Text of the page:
Could you be a little more specific, Mr. President? There’s been so much talk about tax and social security reform of late but so few details.
Many spokespeople and some in the general public seem ready to embrace the notion of privatizing a portion of their FICA taxes without any real understanding of what this would mean – the big picture you might say.
For example, what would an earner with wages of, say, $30,000 or $45,000 be able to set aside? Who would manage his/her private account? What freedom would a wage earner have to choose specific investments and what fees would be engendered in the management of these private investment accounts? And of great importance in terms of the national economy, what level of borrowing would be required to offset the loss of current social security taxes in order to continue payments to those already retired or due to retire in the near future?
It seems sometimes, that initiatives that sound good at first have in practice very little substance for most people. For example it might seem that it would encourage savings and individual responsibility to allow people to set aside up to $5000 tax free annually in medical savings accounts. The trouble is that the only people who would be able to take advantage of such plans are those who don’t have to worry much about their medical needs in the first place. The folks I know who earn in the middle ranges have precious little to set aside and what little they could afford would be eaten up in a flash if any serious illness occurred. How far would savings over a few years of, perhaps, as much as $3000 go in the event of large medical expenses? On the other hand, wealthier families, who were able to put together a medical nest egg of $10 to $25,000, might in fact make a dent in their expenses should the need arise.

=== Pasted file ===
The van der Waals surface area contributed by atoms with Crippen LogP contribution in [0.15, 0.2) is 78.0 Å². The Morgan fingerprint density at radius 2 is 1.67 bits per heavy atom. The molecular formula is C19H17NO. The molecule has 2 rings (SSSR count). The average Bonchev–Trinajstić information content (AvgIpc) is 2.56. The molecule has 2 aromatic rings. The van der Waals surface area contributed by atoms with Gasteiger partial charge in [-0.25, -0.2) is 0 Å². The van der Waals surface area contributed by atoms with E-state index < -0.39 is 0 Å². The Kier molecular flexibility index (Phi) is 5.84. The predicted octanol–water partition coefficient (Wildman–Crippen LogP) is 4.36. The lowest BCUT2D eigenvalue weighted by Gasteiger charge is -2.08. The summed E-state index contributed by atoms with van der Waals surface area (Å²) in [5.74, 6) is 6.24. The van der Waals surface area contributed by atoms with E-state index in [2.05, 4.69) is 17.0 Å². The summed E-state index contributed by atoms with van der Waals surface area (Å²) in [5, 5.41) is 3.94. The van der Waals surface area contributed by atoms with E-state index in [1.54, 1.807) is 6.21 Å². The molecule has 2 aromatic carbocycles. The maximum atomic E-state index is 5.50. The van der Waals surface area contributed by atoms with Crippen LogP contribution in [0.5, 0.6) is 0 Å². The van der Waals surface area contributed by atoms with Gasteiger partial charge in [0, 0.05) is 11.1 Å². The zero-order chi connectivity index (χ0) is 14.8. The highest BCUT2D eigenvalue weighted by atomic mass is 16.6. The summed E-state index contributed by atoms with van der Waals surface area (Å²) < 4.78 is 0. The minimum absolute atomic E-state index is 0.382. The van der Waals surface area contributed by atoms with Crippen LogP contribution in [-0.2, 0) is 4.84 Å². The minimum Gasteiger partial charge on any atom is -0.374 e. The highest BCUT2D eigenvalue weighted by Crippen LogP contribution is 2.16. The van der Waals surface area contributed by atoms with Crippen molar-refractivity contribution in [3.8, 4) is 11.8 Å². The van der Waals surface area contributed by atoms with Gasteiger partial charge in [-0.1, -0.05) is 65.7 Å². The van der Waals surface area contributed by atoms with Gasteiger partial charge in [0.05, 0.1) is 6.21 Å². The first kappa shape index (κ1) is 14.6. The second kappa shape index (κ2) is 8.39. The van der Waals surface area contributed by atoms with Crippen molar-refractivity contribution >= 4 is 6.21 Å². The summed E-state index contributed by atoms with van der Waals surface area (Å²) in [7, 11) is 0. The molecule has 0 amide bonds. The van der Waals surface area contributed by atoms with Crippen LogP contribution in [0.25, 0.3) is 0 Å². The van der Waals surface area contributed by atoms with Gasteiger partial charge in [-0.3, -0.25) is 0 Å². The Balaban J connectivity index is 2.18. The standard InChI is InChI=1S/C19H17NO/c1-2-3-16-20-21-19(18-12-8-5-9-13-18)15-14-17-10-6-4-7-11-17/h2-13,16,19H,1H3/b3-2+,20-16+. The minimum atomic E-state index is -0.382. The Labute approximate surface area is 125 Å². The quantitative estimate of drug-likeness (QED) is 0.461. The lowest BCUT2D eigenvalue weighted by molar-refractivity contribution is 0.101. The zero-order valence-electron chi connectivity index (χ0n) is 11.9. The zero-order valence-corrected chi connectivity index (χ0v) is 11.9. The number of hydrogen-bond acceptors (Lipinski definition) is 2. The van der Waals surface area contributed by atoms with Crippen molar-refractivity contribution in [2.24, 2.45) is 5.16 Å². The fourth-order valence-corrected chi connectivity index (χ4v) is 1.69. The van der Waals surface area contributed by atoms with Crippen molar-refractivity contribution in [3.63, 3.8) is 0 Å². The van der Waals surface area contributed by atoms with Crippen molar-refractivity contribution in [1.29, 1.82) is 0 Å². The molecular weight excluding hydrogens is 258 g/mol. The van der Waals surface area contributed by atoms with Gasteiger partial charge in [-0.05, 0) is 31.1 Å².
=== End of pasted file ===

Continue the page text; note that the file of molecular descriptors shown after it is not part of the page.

When it comes to reforms of our medical, retirement and tax codes we need to be asking a lot of questions. It’s easy to suggest that a flat tax would simplify our tax system. Of course it would. And it’s easy to say it would be fairer to have a national sales tax and be done with all the nonsense of deductions, loopholes etc. even if it would be more regressive and provide an even bigger tax break for the wealthiest among us.
And maybe it sounds like a good idea to some to turn direct payment of Medicaid expenses into block grants to states so that when the money’s gone, it’s gone regardless of actual cost or need. These proposals, however, lead to the unavoidable conclusion that those bearing the burden of what are certain to be cuts in budgeting for such programs will be the poor and needy. If some of our religious leaders who spend so much time bemoaning the gay lifestyle and trying to overturn Roe v.Wade would take other portions of their bibles as seriously they would find biblical concerns more often directed at the less advantaged among us as in Proverb 17:5: “Who mocketh the poor reproacheth their creator.”
In the case of a flatter, simpler tax which deductions would most of us be willing to forgo – – mortgage interest payments, local and state taxes, charitable giving? And in terms of trickle down, which local and federal services would we be willing to curtail in the absence of sufficient taxes to pay for them – – snow removal, road repair, park services, police and fire departments or what charitable organizations would we begin to exclude from our tax-deductible largesse?
This administration seems to diverge from reality on a lot of these issues or at least from the reality most American people confront.
And in the case of Vice President Cheney’s reality, he’s way out there. When questioned recently about the possibility of military action in Iran he said “We don’t want a war in the Middle East if we can possibly avoid it.” This is our best and our brightest? Really? Do you think someone should tell him what’s been going on over there?

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